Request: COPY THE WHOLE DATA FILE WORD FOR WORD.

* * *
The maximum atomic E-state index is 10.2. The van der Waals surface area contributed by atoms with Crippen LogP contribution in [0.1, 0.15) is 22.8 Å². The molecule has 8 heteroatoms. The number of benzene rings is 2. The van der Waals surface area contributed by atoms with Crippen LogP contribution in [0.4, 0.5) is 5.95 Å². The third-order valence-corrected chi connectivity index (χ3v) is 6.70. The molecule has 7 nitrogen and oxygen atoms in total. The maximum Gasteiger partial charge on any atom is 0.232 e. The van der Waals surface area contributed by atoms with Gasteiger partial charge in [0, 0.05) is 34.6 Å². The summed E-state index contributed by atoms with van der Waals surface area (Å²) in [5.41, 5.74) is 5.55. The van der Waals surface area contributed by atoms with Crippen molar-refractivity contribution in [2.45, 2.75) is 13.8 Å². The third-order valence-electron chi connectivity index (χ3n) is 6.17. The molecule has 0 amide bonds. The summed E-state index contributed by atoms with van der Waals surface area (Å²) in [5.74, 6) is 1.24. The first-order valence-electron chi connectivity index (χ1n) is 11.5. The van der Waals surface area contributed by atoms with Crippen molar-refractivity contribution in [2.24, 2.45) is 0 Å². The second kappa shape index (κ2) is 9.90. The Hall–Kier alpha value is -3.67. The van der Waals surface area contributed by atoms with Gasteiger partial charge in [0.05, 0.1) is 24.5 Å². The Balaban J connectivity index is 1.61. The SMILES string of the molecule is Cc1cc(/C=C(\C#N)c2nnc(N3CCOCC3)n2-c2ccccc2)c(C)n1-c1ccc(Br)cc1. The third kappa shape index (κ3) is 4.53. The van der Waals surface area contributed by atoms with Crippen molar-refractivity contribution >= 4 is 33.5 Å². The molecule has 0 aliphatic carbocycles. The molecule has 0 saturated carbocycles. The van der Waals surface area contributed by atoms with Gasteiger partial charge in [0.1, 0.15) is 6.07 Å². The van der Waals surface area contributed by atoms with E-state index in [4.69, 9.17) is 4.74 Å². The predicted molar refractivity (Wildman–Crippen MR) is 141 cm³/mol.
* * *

The maximum atomic E-state index is 10.2. The van der Waals surface area contributed by atoms with Crippen LogP contribution in [0.1, 0.15) is 22.8 Å². The molecule has 8 heteroatoms. The number of benzene rings is 2. The van der Waals surface area contributed by atoms with Crippen LogP contribution in [0.4, 0.5) is 5.95 Å². The third-order valence-corrected chi connectivity index (χ3v) is 6.70. The molecule has 7 nitrogen and oxygen atoms in total. The maximum Gasteiger partial charge on any atom is 0.232 e. The van der Waals surface area contributed by atoms with Gasteiger partial charge in [0, 0.05) is 34.6 Å². The summed E-state index contributed by atoms with van der Waals surface area (Å²) in [5.41, 5.74) is 5.55. The van der Waals surface area contributed by atoms with Crippen molar-refractivity contribution in [2.45, 2.75) is 13.8 Å². The third-order valence-electron chi connectivity index (χ3n) is 6.17. The molecule has 0 amide bonds. The summed E-state index contributed by atoms with van der Waals surface area (Å²) in [5.74, 6) is 1.24. The first-order valence-electron chi connectivity index (χ1n) is 11.5. The van der Waals surface area contributed by atoms with Crippen molar-refractivity contribution in [2.24, 2.45) is 0 Å². The second kappa shape index (κ2) is 9.90. The Hall–Kier alpha value is -3.67. The van der Waals surface area contributed by atoms with Gasteiger partial charge in [0.05, 0.1) is 24.5 Å². The Balaban J connectivity index is 1.61. The SMILES string of the molecule is Cc1cc(/C=C(\C#N)c2nnc(N3CCOCC3)n2-c2ccccc2)c(C)n1-c1ccc(Br)cc1. The third kappa shape index (κ3) is 4.53. The van der Waals surface area contributed by atoms with Crippen molar-refractivity contribution >= 4 is 33.5 Å². The molecule has 0 aliphatic carbocycles. The molecule has 0 saturated carbocycles. The van der Waals surface area contributed by atoms with Gasteiger partial charge in [0.1, 0.15) is 6.07 Å². The van der Waals surface area contributed by atoms with E-state index in [4.69, 9.17) is 4.74 Å². The predicted molar refractivity (Wildman–Crippen MR) is 141 cm³/mol.